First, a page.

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Shanghai: City of millionaires is driving China’s museum boom

At least three major art institutions opened last year and a similar number are expected to open in 2013

Home to some of China’s most wealthy citizens and a municipal government supportive of the arts, Shanghai has emerged as a major beneficiary of the country’s museum boom. The most high-profile new arrival was the Shanghai Contemporary Art Museum, which is China’s first government-backed museum dedicated to contemporary art. Housed in a converted 19th-century power station on the Huangpu river, it is known locally as the Power Station of Art.

The flourishing museum scene is also driven by a new generation of private collectors who are showcasing their riches by building museums. Shanghai is home to the second largest number of millionaires in China, following Beijing, according to the Hurun China Rich List. The couple Wang Wei and Liu Yiqian, both of whom were born and raised in Shanghai, opened the Long Museum in December to present their collection of ancient, revolutionary and contemporary art. They plan to open another museum later this year that will be twice as big as the existing space.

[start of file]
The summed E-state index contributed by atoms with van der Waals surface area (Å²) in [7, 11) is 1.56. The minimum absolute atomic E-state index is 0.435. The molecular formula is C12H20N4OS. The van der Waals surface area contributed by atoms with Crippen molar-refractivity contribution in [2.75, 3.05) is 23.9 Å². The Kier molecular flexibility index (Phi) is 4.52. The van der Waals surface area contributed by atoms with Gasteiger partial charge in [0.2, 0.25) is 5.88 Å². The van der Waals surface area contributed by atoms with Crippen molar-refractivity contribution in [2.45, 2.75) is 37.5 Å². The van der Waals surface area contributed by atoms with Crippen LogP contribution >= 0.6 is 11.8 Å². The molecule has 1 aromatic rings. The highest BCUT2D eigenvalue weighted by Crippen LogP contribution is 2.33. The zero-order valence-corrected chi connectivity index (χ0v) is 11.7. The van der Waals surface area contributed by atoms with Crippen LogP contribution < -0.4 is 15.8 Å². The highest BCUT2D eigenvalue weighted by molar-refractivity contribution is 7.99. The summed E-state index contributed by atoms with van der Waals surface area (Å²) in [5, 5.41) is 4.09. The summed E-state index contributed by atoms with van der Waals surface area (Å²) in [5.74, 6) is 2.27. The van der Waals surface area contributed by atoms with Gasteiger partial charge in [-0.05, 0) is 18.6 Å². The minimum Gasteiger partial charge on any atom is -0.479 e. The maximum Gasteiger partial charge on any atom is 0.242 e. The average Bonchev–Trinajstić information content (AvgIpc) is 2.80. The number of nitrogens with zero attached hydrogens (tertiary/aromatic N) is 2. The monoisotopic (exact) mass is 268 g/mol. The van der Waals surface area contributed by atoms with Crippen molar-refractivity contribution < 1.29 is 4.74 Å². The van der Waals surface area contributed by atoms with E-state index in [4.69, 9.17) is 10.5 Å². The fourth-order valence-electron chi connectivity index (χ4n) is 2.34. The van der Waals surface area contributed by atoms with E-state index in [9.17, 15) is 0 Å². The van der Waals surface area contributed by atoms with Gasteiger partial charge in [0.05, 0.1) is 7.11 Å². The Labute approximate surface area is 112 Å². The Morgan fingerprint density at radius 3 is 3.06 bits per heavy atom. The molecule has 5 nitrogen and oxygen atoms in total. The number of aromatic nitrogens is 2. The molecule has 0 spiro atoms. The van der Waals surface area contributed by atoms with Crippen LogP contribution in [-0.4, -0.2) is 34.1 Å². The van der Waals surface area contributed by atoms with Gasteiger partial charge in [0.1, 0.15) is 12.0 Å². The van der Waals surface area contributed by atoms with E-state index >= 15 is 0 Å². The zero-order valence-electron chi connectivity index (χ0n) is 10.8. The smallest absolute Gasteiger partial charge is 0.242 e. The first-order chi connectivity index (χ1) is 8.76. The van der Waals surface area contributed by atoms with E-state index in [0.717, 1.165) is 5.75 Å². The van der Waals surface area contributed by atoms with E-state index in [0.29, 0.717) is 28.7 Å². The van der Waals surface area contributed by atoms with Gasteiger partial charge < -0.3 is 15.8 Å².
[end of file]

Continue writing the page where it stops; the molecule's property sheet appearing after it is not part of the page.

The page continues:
The Long Contemporary Museum will be located in a new arts district called the West Bank Cultural Corridor, where the Indonesian-Chinese collector Budi Tek has also started construction on his Yuz Museum, which has 5,000 sq. m of exhibition space. Tek, who already has a private museum in Jakarta, says the decision to expand into China was partly down to his wife, who is Shanghainese. Tek and Wang both praised local government support for their projects, and Wang said the museums will receive subsidies once they have been open for 12 months.

The speed with which museums have opened is impressive. Hong Kong has been waiting for its first contemporary art museum since the 1990s, and it won’t be completed until 2017. But, there are doubts about whether the institutions springing up will be sustainable in the long term. Xinhua, China’s state news agency, reported last year that several of Shanghai’s 16 private museums were struggling, including the Shihua Art Museum, which housed a collection of ancient ceramic teapots. The museum was forced to close after a landlord reneged on a rent-free deal.